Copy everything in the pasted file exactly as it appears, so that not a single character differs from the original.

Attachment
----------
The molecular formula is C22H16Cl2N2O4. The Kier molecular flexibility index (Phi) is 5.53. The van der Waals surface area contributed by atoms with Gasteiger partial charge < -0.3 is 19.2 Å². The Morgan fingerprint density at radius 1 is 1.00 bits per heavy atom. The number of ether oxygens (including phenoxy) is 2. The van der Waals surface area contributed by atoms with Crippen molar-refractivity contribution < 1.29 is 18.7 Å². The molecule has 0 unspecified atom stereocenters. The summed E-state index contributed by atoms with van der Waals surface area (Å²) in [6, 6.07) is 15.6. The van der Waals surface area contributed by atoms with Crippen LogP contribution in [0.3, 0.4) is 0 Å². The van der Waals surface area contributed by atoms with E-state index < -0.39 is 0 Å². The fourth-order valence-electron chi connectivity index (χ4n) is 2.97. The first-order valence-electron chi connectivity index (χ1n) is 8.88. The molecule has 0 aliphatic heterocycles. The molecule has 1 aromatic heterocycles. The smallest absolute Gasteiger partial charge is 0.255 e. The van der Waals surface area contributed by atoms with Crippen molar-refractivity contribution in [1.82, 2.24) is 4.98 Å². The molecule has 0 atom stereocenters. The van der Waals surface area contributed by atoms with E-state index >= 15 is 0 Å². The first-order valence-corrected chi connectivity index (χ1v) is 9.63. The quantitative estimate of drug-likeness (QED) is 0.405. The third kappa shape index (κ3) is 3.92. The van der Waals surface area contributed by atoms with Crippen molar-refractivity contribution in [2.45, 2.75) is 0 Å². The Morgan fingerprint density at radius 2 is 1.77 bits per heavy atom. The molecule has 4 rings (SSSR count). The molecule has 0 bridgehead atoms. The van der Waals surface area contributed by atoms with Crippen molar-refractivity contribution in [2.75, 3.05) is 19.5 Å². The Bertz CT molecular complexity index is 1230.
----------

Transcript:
The molecular formula is C22H16Cl2N2O4. The Kier molecular flexibility index (Phi) is 5.53. The van der Waals surface area contributed by atoms with Gasteiger partial charge < -0.3 is 19.2 Å². The Morgan fingerprint density at radius 1 is 1.00 bits per heavy atom. The number of ether oxygens (including phenoxy) is 2. The van der Waals surface area contributed by atoms with Crippen molar-refractivity contribution < 1.29 is 18.7 Å². The molecule has 0 unspecified atom stereocenters. The summed E-state index contributed by atoms with van der Waals surface area (Å²) in [6, 6.07) is 15.6. The van der Waals surface area contributed by atoms with Crippen LogP contribution in [0.3, 0.4) is 0 Å². The van der Waals surface area contributed by atoms with E-state index < -0.39 is 0 Å². The fourth-order valence-electron chi connectivity index (χ4n) is 2.97. The first-order valence-electron chi connectivity index (χ1n) is 8.88. The molecule has 0 aliphatic heterocycles. The molecule has 1 aromatic heterocycles. The smallest absolute Gasteiger partial charge is 0.255 e. The van der Waals surface area contributed by atoms with Crippen molar-refractivity contribution in [1.82, 2.24) is 4.98 Å². The molecule has 0 atom stereocenters. The van der Waals surface area contributed by atoms with E-state index >= 15 is 0 Å². The first-order valence-corrected chi connectivity index (χ1v) is 9.63. The quantitative estimate of drug-likeness (QED) is 0.405. The third kappa shape index (κ3) is 3.92. The van der Waals surface area contributed by atoms with Crippen molar-refractivity contribution in [2.45, 2.75) is 0 Å². The Morgan fingerprint density at radius 2 is 1.77 bits per heavy atom. The molecule has 4 rings (SSSR count). The molecule has 0 bridgehead atoms. The van der Waals surface area contributed by atoms with Crippen molar-refractivity contribution in [2.75, 3.05) is 19.5 Å². The Bertz CT molecular complexity index is 1230.